Now Is the Perfect Time to Catch Up on The Outsider , 2020's First Great Horror Series

James Grebey

The Outsider shouldn't have worked this way. January is typically not a great month for TV. It’s a month-long lull between end-of-year prestige and the (fingers crossed) exciting new premieres spring has in store. Movies occupy that same nebulous, mostly garbage space too—it’s typically just a bad time of year for good entertainment, a vortex of suckage. So, you’d be forgiven for not paying too much attention to what’s been on TV for the past month or so, but perhaps it’s fitting that what's become, traditionally, a dead zone has given us an incredible Stephen King adaptation. With just three episodes to go before its finale, now’s a perfect time to catch up on The Outsider, the first great show of the year.

Based on King’s 2018 novel of the same name, The Outsider is a murder-mystery with a dark, supernatural twist. Police discover a young boy’s mutilated body in a Georgia community, and right away they find lots of credible eyewitnesses and video evidence pointing to the culprit—Terry Maitland (Jason Bateman), the town's beloved little league coach. Detective Ralph Anderson (Ben Mendelsohn) arrests Terry, but soon, equally compelling video evidence places him in a totally different city during the time of the murder. The same man can’t be in two places at once... right? If Terry didn’t kill that boy, then who (or what) did, and how did it look exactly like him?

As the mystery deepens and the tragedy spreads, Ralph employs Holly Gibney (an excellent Cynthia Erivo), an eccentric but undeniably brilliant private detective, to try to learn more. What she finds is very dark—and dangerous.

Think It, but instead of a group of lovable kids investigating a supernatural evil, the police are attempting to solve a deeply confounding mystery. The Outsider works so well because it’s both a sharp horror show and a well-paced detective drama all at once. The series’ executive producer and primary writer is Richard Price, a renowned crime novelist who also created the HBO series The Night Of. That show, which starred Riz Ahmed as a college student implicated in a murder he didn’t commit, was horrifying without the need for any monsters beyond the real-life terrors of Rikers Island and our flawed justice system. The Outsider takes Price’s mastery of crime fiction’s mundane scares and seamlessly blends them with Stephen King’s trademark brand of skin-crawling horror.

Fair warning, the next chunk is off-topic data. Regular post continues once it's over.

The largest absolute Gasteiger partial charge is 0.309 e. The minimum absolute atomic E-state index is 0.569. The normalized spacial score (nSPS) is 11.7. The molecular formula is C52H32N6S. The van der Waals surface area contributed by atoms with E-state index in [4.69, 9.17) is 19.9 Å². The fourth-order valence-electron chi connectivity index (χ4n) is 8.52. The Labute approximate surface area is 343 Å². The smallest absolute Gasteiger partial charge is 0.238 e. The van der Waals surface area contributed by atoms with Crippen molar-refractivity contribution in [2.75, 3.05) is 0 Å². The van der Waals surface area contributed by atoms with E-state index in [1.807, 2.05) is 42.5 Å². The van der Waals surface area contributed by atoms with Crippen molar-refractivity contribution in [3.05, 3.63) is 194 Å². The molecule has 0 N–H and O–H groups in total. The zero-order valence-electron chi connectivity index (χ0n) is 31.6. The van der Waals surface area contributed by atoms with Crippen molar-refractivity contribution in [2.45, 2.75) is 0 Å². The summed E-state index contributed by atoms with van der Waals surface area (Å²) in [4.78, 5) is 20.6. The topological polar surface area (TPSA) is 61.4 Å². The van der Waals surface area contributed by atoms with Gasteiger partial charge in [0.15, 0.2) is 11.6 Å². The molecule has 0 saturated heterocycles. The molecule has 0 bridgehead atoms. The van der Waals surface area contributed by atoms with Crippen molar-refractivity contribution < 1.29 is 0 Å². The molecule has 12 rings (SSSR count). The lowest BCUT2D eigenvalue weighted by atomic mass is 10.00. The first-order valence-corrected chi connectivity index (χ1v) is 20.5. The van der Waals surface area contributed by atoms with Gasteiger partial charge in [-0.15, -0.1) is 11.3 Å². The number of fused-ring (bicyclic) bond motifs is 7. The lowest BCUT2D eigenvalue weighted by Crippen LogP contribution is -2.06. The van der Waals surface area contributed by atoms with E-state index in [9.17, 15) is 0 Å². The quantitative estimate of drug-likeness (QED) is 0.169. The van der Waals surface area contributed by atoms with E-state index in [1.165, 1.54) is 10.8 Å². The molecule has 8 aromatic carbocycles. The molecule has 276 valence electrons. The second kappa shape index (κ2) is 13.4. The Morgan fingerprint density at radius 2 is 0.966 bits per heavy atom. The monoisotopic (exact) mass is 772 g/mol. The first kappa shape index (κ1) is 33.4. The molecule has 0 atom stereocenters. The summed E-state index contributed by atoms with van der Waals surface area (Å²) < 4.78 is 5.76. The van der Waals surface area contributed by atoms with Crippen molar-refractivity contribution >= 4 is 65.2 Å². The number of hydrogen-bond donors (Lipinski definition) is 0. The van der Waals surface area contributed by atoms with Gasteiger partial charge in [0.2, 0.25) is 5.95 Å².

As Ralph, Mendelsohn feels extremely human, which is important given the inhuman force lurking in the nearby woods. You can see introspection ripple on the actor's face; his quiet, ever-gurgling fury and nagging doubts make him a compelling if flawed hero. Erivo, a recent Oscar-nominee, makes Holly three-dimensional, deftly avoiding what could have been a Rain Man-like caricature of a quirky savant. Bateman has less to do (it’s really Ralph and Holly’s story) but he’s believable both as a family man and little league coach and as a blood-covered murderer.

The series is 10 episodes long, with Episode 8 premiering this weekend, so now's exactly the right time to binge the show's first batch of episodes in the ramp up to its endgame. If The Outsider has a weakness, it’s been in the past episode or two, but it’s a necessary one. There’s a part of every monster movie or supernatural thriller in which reasonable people struggle to accept that unexplainable, unreasonable things are happening. The mixture of black-and-white detective fiction with Stephen King "so horrifying it can't be real... or can it?" panache requires that all the characters eventually get on the same page, and while it’s crucial that we see them grapple with their disbelief, it’s not as immediately exciting to watch as what came before—or, presumably, after.

With three episodes left, the pieces are all in place for a thrilling conclusion and a showdown of good versus evil—a classic King concept, but one that feels more grounded than usual in the TV adaptation of The Outsider. It’s time to catch up with a show that's proving everything we thought we knew about early-in-the-year entertainment wrong.

Photo Illustration by Gabe Conte

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Originally Appeared on GQ